Have BBQ guests bring their version of “Mom’s famous apple pie,” then blindfold taste-test a winner! While you’re at it, regale them with a bit of apple pie history with answers to questions such as “How did it become ‘America’s dessert’?” and “What’s up with the saying ‘American as apple pie’ anyway?!” Well, for starters, the first record of apple pie anything dates to 1381 England when the author and poet Geoffrey Chaucer (perhaps best known for The Canterbury Tales), printed the first-known recipe for apple pie, which gives him credit for actually inventing it! Evidently, that recipe was a hit as a tradition for baking these pies took root in England and Europe and was eventually brought to America during colonization by Swedish, Dutch and British immigrants. (Luckily, the early-American pioneer Johnny “Appleseed” Chapman had been busy planting imported apple seeds to make up for the fact that only crabapple trees grew here natively!) Though each of these groups had their own variations of apple pie, the dish was embraced as “uniquely American” rather than noting a specific cultural origin. Why? Because it was something that everyone in America loved regardless of where they came from. Bolstering this, the oldest American apple pie recipes are credited to the 1796 Amelia Simmons publication American Cookery (regarded as the first American cookbook), which includes two for apple pie, neither of which references any overseas origins. So, in spite of its foreign roots, the sheer agreement around, participation in, and love for apple pie by all gave birth to the phrase “as American as apple pie,” which by the mid 1800s was being applied to almost anything born out of American ingenuity. During World War II, the phrase “for mom and apple pie” was made famous by American soldiers as an answer to reporters who asked them what they felt they were fighting for. And yes, should you wonder: there really was a “Granny Smith.” Maria Ann “Granny” Smith (1799 – 1870) was a British-Australian orchardist who became responsible for the cultivation of the Granny Smith Apple! Legend has it that she used a box of French crabapples grown in Tasmania to bake some pies; tossing the remaining peels and seeds onto a compost heap. Some months later, she observed an apple growing from the compost, which she tended to carefully, and voilà . . . (long story short), the seeds from it were cultivated to become the Granny Smiths we enjoy today! No word as to the origins of the phrase “easy as pie.” Might just be simpler to eat some pie than figure that one out. So, dig in . . . and, oh yeah: may the best apple pie win!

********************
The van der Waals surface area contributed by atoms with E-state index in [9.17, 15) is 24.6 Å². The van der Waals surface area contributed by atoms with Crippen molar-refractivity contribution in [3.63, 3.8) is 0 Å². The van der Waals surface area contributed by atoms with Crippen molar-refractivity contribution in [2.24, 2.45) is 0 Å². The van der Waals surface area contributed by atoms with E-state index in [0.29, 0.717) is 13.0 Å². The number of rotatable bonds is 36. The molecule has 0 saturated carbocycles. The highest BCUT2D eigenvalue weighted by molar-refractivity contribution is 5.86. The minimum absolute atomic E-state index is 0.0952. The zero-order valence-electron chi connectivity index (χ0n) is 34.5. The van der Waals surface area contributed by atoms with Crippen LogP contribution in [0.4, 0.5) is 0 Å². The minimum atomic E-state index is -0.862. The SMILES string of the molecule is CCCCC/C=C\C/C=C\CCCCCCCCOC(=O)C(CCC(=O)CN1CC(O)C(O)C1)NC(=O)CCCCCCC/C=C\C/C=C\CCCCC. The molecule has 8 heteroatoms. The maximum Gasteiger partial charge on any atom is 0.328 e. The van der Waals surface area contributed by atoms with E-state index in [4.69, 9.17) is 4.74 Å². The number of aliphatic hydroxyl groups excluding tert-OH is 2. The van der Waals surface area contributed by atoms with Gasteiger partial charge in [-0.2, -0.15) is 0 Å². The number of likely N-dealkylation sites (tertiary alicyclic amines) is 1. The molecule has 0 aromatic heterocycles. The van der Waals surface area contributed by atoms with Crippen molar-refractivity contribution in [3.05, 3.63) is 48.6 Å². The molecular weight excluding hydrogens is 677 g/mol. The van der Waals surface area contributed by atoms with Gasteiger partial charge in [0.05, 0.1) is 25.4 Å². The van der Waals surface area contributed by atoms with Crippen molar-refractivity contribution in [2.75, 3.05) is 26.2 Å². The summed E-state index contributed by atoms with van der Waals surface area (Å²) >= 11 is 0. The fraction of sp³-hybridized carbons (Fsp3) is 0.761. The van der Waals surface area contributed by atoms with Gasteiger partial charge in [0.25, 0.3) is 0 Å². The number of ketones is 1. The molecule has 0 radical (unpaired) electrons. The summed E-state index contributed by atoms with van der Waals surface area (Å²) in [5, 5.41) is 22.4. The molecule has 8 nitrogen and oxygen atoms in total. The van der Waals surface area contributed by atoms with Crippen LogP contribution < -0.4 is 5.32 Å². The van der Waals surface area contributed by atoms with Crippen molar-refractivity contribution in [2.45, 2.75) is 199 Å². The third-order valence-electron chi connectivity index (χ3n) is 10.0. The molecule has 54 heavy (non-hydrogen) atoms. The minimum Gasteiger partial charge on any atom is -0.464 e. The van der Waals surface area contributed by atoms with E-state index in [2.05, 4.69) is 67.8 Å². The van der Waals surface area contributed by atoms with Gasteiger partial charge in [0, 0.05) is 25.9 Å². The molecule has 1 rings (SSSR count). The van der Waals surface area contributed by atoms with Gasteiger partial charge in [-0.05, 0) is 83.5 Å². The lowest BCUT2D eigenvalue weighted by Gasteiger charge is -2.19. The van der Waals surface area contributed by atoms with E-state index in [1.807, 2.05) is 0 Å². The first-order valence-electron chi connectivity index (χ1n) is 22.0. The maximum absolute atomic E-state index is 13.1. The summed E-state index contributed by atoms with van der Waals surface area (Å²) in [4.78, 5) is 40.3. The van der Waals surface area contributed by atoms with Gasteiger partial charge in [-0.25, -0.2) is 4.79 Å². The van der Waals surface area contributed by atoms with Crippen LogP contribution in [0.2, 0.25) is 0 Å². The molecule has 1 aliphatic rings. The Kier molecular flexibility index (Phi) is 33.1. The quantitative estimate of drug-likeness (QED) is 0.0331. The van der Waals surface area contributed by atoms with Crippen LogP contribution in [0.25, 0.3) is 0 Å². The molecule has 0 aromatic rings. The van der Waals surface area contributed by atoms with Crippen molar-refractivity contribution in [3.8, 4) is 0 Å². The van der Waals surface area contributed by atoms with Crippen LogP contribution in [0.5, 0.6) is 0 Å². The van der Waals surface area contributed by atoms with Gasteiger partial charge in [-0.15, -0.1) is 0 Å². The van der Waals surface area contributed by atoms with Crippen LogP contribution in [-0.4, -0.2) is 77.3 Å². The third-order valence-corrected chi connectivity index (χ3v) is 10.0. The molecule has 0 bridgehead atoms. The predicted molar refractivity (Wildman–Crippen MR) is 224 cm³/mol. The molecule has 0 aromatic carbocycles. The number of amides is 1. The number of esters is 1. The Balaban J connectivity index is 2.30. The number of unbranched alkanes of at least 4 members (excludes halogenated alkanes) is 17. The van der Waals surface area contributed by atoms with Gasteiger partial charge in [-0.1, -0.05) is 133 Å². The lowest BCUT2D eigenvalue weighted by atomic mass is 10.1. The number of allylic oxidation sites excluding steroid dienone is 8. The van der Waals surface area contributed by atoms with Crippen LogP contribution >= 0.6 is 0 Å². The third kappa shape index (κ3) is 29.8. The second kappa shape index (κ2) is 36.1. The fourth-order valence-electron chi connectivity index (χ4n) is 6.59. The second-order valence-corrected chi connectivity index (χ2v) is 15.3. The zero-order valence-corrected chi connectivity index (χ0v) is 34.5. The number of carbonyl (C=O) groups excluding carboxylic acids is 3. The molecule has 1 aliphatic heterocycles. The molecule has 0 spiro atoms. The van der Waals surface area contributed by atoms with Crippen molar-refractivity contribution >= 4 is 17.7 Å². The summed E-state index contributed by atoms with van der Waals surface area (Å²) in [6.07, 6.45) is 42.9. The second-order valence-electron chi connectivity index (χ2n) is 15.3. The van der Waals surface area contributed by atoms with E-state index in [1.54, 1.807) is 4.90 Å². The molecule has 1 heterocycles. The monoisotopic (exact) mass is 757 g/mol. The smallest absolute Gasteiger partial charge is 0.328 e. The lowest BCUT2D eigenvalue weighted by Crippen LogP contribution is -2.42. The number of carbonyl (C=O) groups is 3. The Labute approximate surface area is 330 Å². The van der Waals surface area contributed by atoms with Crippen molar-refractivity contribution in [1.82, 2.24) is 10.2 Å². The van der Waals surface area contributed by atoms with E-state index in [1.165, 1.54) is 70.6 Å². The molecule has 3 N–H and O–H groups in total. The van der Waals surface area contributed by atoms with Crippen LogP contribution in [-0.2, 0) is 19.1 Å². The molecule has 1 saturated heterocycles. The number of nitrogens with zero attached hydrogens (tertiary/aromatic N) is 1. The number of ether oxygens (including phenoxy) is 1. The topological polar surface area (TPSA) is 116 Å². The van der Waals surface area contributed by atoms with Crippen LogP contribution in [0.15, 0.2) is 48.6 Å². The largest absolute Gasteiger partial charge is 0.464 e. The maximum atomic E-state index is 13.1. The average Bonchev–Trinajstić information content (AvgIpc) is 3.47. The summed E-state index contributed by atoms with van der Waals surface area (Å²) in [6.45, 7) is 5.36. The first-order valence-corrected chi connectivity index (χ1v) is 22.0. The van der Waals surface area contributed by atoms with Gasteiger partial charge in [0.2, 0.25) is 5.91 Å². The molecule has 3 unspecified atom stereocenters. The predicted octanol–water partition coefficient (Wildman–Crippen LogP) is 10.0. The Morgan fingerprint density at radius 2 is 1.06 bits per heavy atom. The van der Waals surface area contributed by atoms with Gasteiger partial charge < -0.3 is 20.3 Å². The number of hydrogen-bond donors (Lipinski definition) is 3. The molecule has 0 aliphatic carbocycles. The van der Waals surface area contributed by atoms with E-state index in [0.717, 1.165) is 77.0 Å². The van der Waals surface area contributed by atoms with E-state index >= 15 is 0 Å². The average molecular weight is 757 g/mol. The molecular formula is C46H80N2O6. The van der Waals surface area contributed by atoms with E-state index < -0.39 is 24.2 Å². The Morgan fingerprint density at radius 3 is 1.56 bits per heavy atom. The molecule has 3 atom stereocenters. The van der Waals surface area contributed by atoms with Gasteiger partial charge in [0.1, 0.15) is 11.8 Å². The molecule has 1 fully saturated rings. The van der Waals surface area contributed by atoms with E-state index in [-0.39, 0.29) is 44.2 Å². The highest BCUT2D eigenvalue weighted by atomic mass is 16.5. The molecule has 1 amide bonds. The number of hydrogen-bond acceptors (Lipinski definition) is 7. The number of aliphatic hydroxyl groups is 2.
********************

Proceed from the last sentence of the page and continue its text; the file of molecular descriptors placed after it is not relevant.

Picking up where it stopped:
Put up a tent and camp out in your yard. Build a fire, sing songs, spend the night—or just crash in it after all that apple pie! But really, who doesn’t love camping?! Okay . . . lots of us! Before you completely swear off the idea of a night outside under the stars, consider that a backyard sleepover could be an easy way to test out a larger, more rugged outing without the effort of an actual trip. Aside from the “roughing it” aspect, filling your time outside could be the biggest challenge, especially if your family (OR YOU) is used to having a steady-stream of WIFI to keep entertained. If the signal doesn’t reach the yard, maybe these day-to-night activities will help:
Before the sun goes down, unplug-approved activities for your crew could include classic lawn games like bocce, cornhole and croquet. You could also explore the wilderness that is your own yard and neighborhood with nature-oriented scavenger and treasure hunts.
Up the ante and adventure-factor by doing this with flashlights when it starts to get dark. Actually, anything that illuminates (aside from phones and tablets) will save the evening—never underestimate the fun of a glow-in-the dark frisbee competition!
If you don’t have an actual fire pit (and really, who does?) those flashlights also work perfectly to set the scene for campfire stories, charades, board games, sing-alongs, and s’mores (that you snuck inside to microwave) . . . all while gazing at the heavens and naming those starry constellations.
When it’s all said and done, nobody will miss their devices. Much. (We hope!) And if the novelty totally wears off, it’s always a quick trip back inside the house. Remember, there’s no shame in retreat; as with anything, it’s always the effort that counts!
Whether these all-American ideas are exceptional or not, we hope they were at least informative and entertaining to read as we set out to celebrate our independence. The important thing is to just have fun! On behalf of our Vionic family to your family, we wish you all a very happy and safe 4th of July.